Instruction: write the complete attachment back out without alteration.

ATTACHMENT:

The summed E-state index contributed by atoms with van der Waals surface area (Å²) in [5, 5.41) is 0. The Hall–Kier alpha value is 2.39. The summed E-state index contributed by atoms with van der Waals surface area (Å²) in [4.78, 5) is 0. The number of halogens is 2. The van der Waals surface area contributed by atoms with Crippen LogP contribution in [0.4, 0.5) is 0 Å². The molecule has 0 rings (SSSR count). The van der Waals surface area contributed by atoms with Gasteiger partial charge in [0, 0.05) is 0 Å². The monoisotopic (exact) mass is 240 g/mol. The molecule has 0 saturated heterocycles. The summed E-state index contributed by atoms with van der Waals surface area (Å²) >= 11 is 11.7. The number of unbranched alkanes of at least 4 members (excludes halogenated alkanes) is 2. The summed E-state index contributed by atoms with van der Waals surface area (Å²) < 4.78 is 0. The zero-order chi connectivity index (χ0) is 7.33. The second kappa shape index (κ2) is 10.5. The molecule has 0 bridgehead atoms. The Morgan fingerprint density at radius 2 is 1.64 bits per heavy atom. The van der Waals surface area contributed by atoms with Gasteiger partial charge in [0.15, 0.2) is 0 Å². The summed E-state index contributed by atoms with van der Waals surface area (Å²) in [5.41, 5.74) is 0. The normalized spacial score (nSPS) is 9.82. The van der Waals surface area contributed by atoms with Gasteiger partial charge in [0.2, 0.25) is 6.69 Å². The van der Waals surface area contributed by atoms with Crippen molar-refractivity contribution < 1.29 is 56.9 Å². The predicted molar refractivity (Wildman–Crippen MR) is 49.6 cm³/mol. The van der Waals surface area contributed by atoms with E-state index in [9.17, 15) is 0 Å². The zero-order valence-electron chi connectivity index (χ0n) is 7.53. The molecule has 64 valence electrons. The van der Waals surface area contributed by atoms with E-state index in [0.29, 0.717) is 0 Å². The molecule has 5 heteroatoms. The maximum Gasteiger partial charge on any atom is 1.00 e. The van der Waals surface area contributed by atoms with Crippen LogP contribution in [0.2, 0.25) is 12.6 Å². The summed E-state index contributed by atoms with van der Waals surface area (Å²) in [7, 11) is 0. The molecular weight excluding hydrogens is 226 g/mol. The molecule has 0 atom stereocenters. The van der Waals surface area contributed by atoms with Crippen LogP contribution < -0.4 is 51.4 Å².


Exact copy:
The summed E-state index contributed by atoms with van der Waals surface area (Å²) in [5, 5.41) is 0. The Hall–Kier alpha value is 2.39. The summed E-state index contributed by atoms with van der Waals surface area (Å²) in [4.78, 5) is 0. The number of halogens is 2. The van der Waals surface area contributed by atoms with Crippen LogP contribution in [0.4, 0.5) is 0 Å². The molecule has 0 rings (SSSR count). The van der Waals surface area contributed by atoms with Gasteiger partial charge in [0, 0.05) is 0 Å². The monoisotopic (exact) mass is 240 g/mol. The molecule has 0 saturated heterocycles. The summed E-state index contributed by atoms with van der Waals surface area (Å²) >= 11 is 11.7. The number of unbranched alkanes of at least 4 members (excludes halogenated alkanes) is 2. The summed E-state index contributed by atoms with van der Waals surface area (Å²) < 4.78 is 0. The zero-order chi connectivity index (χ0) is 7.33. The second kappa shape index (κ2) is 10.5. The molecule has 0 bridgehead atoms. The Morgan fingerprint density at radius 2 is 1.64 bits per heavy atom. The van der Waals surface area contributed by atoms with Gasteiger partial charge in [0.15, 0.2) is 0 Å². The summed E-state index contributed by atoms with van der Waals surface area (Å²) in [5.41, 5.74) is 0. The normalized spacial score (nSPS) is 9.82. The van der Waals surface area contributed by atoms with Gasteiger partial charge in [0.2, 0.25) is 6.69 Å². The van der Waals surface area contributed by atoms with Crippen molar-refractivity contribution < 1.29 is 56.9 Å². The predicted molar refractivity (Wildman–Crippen MR) is 49.6 cm³/mol. The van der Waals surface area contributed by atoms with E-state index in [9.17, 15) is 0 Å². The zero-order valence-electron chi connectivity index (χ0n) is 7.53. The molecule has 64 valence electrons. The van der Waals surface area contributed by atoms with E-state index in [0.29, 0.717) is 0 Å². The molecule has 5 heteroatoms. The maximum Gasteiger partial charge on any atom is 1.00 e. The van der Waals surface area contributed by atoms with Crippen LogP contribution in [0.2, 0.25) is 12.6 Å². The summed E-state index contributed by atoms with van der Waals surface area (Å²) in [7, 11) is 0. The molecular weight excluding hydrogens is 226 g/mol. The molecule has 0 atom stereocenters. The van der Waals surface area contributed by atoms with Crippen LogP contribution < -0.4 is 51.4 Å².